When was the last time a stunning piece of art caused you to stop what you were doing, and consider it? Art has this remarkable ability to draw us in, and consider something familiar from a new perspective. In many ways, the arts allow us to most reflect our Creator God in one of His most unique avenues. In addition, when we consider great works of art, whether the artist intends to or not, we learn as much about them as we do the object they wish to depict.

When we begin to carefully examine the creation, we find God’s fingerprints everywhere. When we see a father play a game with his son at a local coffee shop, we can see an echo of God’s love for His people. When we see a group of friends laugh as they share a warm beverage on a cold day, we are reminded that we have been created as social beings. Why is that? God Himself has always existed in a perfect relationship of love with Himself as Father, Son, and Holy Spirit. In other words, God teaches us about Himself through pictures.

One of the pictures God uses in the Gospels to reveal Himself is bread. In the sixth chapter of John’s Gospel, the Lord Jesus refers to Himself saying, “I am the living bread that came down from heaven. If anyone eats of this bread he will live forever.” (John 6:51 ESV) Initially, these words came to the Jewish people in a synagogue. Christ had been alluding to the manna that God had provided for Israel in the wilderness after the Exodus account. But there was a new image added to the formerly acceptable bread. Jesus said, “And the bread that I will give for the life of the world is my flesh.” (John 6:51 ESV)

As one would expect, this was one of the more difficult sayings of Jesus. But does it have to be? Consider first this text from the Old Testament. Jesus cannot be speaking of a literal cannibalism, there was no room for such a worldview in the Old Testament. The Jewish people were given an explicit list of food laws that prohibited especially the consumption of blood (cf. Deut. 12:23-24). Also, in order to be the Messiah, Jesus was obligated to keep the Law Himself, and could not lead others into sin. So with these basic considerations, we can recognize that Jesus was speaking symbolically.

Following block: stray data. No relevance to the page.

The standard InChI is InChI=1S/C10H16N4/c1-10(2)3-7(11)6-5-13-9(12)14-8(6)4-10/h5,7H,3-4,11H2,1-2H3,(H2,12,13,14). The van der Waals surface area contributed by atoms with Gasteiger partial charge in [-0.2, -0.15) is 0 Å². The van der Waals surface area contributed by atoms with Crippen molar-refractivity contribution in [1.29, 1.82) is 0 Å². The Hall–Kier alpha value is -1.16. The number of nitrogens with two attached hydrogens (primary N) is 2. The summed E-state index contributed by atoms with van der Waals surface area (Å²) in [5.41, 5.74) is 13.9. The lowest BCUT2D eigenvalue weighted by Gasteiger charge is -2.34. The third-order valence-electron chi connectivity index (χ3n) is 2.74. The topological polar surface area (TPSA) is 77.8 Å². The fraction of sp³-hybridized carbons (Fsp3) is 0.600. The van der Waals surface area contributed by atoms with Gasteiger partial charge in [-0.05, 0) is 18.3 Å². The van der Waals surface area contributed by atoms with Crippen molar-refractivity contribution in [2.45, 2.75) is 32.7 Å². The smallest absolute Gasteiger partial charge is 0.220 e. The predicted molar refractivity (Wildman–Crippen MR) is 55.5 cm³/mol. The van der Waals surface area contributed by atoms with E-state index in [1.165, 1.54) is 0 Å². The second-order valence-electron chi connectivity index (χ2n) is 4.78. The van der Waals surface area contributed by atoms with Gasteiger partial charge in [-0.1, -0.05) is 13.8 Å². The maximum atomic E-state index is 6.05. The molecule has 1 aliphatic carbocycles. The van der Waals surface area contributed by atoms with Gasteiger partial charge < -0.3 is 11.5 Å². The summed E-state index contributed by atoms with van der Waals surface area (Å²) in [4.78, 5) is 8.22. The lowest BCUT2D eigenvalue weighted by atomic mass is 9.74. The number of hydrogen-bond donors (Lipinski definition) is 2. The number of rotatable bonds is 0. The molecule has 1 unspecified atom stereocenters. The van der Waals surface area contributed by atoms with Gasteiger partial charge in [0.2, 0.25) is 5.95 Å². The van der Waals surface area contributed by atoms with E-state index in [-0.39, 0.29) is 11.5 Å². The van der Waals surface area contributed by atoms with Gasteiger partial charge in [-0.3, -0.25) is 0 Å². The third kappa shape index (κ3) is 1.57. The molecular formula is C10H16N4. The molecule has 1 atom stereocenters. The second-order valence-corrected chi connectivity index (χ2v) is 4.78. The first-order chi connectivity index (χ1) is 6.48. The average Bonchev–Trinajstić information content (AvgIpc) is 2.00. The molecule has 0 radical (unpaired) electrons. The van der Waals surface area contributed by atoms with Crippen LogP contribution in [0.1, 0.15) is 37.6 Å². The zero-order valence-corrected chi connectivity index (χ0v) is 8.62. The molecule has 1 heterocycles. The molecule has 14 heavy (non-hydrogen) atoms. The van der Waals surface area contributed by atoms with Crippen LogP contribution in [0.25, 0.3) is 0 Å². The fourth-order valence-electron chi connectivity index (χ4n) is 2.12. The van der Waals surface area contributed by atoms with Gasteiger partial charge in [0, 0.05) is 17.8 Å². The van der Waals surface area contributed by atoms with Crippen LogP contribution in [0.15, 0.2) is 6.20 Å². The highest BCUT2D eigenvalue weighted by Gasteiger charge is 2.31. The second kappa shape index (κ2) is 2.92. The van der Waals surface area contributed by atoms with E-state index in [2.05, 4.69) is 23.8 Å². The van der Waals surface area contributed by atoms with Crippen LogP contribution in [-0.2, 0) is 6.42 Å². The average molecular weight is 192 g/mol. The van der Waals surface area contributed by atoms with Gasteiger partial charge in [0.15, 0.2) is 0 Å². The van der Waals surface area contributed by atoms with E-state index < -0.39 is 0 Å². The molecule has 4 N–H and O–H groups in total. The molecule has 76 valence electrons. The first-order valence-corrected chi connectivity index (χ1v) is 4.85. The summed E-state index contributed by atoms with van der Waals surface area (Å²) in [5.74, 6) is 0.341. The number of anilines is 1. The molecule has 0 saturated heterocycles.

How did the Jewish people respond? Not well. The English translations often use the word “dispute” to describe their reaction to His words. But this is a rather bland English translation. Instead the underlying Greek verb is akin to enraged arguing. Why? Because it seemed as if this young thirty-something year old man was claiming that eternal life could only come by nibbling on Him — at least this was how they understood it.

The metaphoric language used by Jesus concerning “eternal life” abounds in John 6. If you were to trace out the phrase “eternal life” you would find that it only appears 17 times in John’s Gospel, with five of those occurrences being in John 6. The key to understanding Jesus’ symbolic imagery appears in that very phrase “eternal life”. Here is how John records those uses: “...everyone who looks on the Son and believes in Him should have eternal life.” (John 6:40 ESV); “Truly, truly, I say to you, whoever believes has eternal life.” (John 6:47 ESV); “Whoever feeds on my flesh and drinks my blood has eternal life.” (John 6:54 ESV).

Since Jesus is not advocating cannibalism, the only way to understand this eating and drinking is as a symbol or metaphor for faith in Him. If we reject this understanding, and impute the sacrament of the Lords’ Supper as being explicitly in view (even though in the life of Christ He had not yet ordained this sacrament) we will have to demand that unless someone eats of the Lord’s Supper they do not have eternal life (cf. John 6:53).

We are not heaven bound because of our eating or not eating. We are endued with heavenly life in our union with Christ, who is the living bread, if we believe in Him. If you have not faith, and come to the Lord’s Table, all that you do is press some bread between your teeth. Faith is at the heart of this passage. Faith that the Lord Jesus, the bread of Heaven, has come to nourish our hungering souls. Will you partake of His heavenly feast? Will you believe in Him and delight in all of His benefits?

For more articles this check our website at www.CRCalexandria.org. or join us for worship Sunday mornings at 10:00 am at Christ Reformed Church on 502 Main St. in Alexandria.

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